Rubbermaid type shed in winter - insulation needed?

Discussion in 'Managing Your Flock' started by Right On Reds, Oct 24, 2009.

  1. Right On Reds

    Right On Reds In the Brooder

    Sep 13, 2009
    I'm currently using two coops for my 3 healthy hens. Two RIR fatties live in a Suncast (like a rubbermaid) shed. I lock the doors at night and open up in the day for them to run around the yard.

    Another is in a typical backyard coop, but I'm thinking that for the winter I'll put the two next to eachother and encourage the third hen to go into the shed.

    That said, and considering I live in NYC where the winters are cold but not like Alaska, what other things I can do to make their lives cozy in the winter?

    I can buy a heated water dish running an extension cord and I can buy a panel heater, once again running an extension cord, but if I don't have to I'd rather not as I always fear fire.

    If I left the shed doors open in the day and then at nite close them and maybe add a little heat, would that work?

    Any suggestions sure would be appreciated.
    Last edited: Oct 24, 2009

  2. ranchhand

    ranchhand Rest in Peace 1956-2011

    Aug 25, 2008
    I am very interested in this, too. I recently took an 8' x 10' Plastic Rubbermaid shed and made it a coop. We have reasonably mild winters, but I'd really like to insulate it.

    Hopefully someone will have answers! [​IMG]
  3. Right On Reds

    Right On Reds In the Brooder

    Sep 13, 2009
    Yup sure would like to know. Mine is off the ground and sits on pavers. Due to the shape of the floor (a slight upward arch almost) I'm reasonably sure there is some air caught between pavers and floor.

    I have the floor covered in hay. My hens prefer to sleep on the floor in boxes turned on their sides and covered in hay, in and out.

    My shed is about seven feet wide by 3 feet deep and about seven feet high. Their are air gaps all along the top plus a small vent. How big is yours?

    Even though I have steps that go up to a shelf about a foot and a half off the ground they don't go up there, though my pullet will go into the RIR's shed and up the step to lay an egg from time to time.

    Since it's a shed I have to keep at least one of the doors open a bit so that they go in and out. Works in rain pretty good, but I wonder if in freezing weather if it will be too cold in the shed to significantly warm up a la natural at night.
  4. briteday

    briteday Songster

    Dec 16, 2008
    Northern NV
    In NY I would worry about the ventilation of a plastic shed on days when your chickens might have to stay inside, especially if it is for days on end. Chickens produce a lot of humidity and hopefully you have made some adjustments to the shed for ventilation. If I were in NY I might consider some styrofoam insulation board with 1/4" plywood over it so the birds don't eat it. Or if the shed is big enough I would stuff straw bales in it. If it is small I would place straw bales around it on the outside. On really cold nights (0 or so) when our 6 RIR hens were in a small-ish A-frame I would heat a good sized river rock on the hearth, wrap it in an old towel and put it under the roost at night.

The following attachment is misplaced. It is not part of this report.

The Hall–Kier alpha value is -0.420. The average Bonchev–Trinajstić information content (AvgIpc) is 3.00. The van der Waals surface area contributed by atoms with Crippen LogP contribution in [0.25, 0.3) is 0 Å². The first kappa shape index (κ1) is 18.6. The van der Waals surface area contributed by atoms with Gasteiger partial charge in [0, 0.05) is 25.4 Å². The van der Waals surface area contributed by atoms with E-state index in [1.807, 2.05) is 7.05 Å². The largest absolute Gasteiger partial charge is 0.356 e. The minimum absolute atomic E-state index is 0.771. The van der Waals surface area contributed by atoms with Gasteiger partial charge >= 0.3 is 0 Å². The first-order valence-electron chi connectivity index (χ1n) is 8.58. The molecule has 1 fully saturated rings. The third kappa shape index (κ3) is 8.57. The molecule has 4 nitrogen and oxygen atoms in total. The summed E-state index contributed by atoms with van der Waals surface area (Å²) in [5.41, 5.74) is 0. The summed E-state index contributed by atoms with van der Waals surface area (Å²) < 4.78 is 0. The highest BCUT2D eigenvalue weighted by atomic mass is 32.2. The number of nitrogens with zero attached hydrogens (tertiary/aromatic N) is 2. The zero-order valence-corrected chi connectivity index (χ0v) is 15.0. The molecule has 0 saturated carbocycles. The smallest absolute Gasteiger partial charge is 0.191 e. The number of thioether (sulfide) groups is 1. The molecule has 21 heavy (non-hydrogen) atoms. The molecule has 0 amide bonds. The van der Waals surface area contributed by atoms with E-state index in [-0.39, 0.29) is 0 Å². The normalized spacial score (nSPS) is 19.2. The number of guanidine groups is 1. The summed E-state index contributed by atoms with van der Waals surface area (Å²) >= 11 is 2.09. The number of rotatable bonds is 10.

I'm not sure I would worry too much about winter in NC. Unless of course you have all bantams or game birds. My RIR hens easily handled freezing weather and snow all winter last year in a really awful A-frame.

  5. Instead of insulating, consider creating a huddle box for the small number of hens. There are many kinds, and as mentioned, a straw bale box is possible. There can also be build out of wood. If it gets too cold, or if there is a blizzard they can congregate in there- if possible put it up at roost level, or if you can't place 4x4 scraps in there for a roost and to keep droppings away from their feet and bottoms. [​IMG]
    Last edited: Oct 25, 2009
  6. EweSheep

    EweSheep Flock Mistress

    Jan 12, 2007
    Land of Lincoln
    No, I dont insulate my shed which it is a Royal Outdoor vinyl shed, pretty much like Rubbermaid. If they have a hollow core or honeycombed core, they do not need insulation. Do put plenty of shavings on floor and if you like, some grass hay for them to scratch up and keep themselves busy. Give a handful of scratch before they go to bed.

    They will be fine!